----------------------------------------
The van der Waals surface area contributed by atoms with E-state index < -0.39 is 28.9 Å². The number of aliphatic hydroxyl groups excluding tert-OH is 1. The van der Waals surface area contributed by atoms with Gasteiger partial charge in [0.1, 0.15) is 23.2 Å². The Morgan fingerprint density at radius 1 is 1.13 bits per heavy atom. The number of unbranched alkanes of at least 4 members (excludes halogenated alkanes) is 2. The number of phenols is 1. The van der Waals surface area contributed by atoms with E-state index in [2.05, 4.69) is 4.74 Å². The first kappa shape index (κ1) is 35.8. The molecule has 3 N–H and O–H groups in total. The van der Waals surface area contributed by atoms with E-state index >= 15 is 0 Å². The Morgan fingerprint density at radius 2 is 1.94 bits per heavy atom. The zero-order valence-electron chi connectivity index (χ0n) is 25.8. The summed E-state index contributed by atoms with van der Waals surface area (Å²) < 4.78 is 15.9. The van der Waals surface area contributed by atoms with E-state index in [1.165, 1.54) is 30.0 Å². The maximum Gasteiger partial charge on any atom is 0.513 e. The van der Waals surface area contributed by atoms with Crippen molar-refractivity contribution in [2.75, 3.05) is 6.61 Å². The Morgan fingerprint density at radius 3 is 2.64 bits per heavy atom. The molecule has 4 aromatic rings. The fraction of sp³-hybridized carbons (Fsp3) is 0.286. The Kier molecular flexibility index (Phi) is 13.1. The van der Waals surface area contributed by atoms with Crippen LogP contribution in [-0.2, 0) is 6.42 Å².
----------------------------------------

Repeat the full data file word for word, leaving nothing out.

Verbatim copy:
The van der Waals surface area contributed by atoms with E-state index < -0.39 is 28.9 Å². The number of aliphatic hydroxyl groups excluding tert-OH is 1. The van der Waals surface area contributed by atoms with Gasteiger partial charge in [0.1, 0.15) is 23.2 Å². The Morgan fingerprint density at radius 1 is 1.13 bits per heavy atom. The number of unbranched alkanes of at least 4 members (excludes halogenated alkanes) is 2. The number of phenols is 1. The van der Waals surface area contributed by atoms with E-state index in [2.05, 4.69) is 4.74 Å². The first kappa shape index (κ1) is 35.8. The molecule has 3 N–H and O–H groups in total. The van der Waals surface area contributed by atoms with E-state index >= 15 is 0 Å². The Morgan fingerprint density at radius 2 is 1.94 bits per heavy atom. The zero-order valence-electron chi connectivity index (χ0n) is 25.8. The summed E-state index contributed by atoms with van der Waals surface area (Å²) < 4.78 is 15.9. The van der Waals surface area contributed by atoms with E-state index in [1.165, 1.54) is 30.0 Å². The maximum Gasteiger partial charge on any atom is 0.513 e. The van der Waals surface area contributed by atoms with Crippen molar-refractivity contribution in [2.75, 3.05) is 6.61 Å². The Morgan fingerprint density at radius 3 is 2.64 bits per heavy atom. The molecule has 4 aromatic rings. The fraction of sp³-hybridized carbons (Fsp3) is 0.286. The Kier molecular flexibility index (Phi) is 13.1. The van der Waals surface area contributed by atoms with Crippen LogP contribution in [-0.2, 0) is 6.42 Å².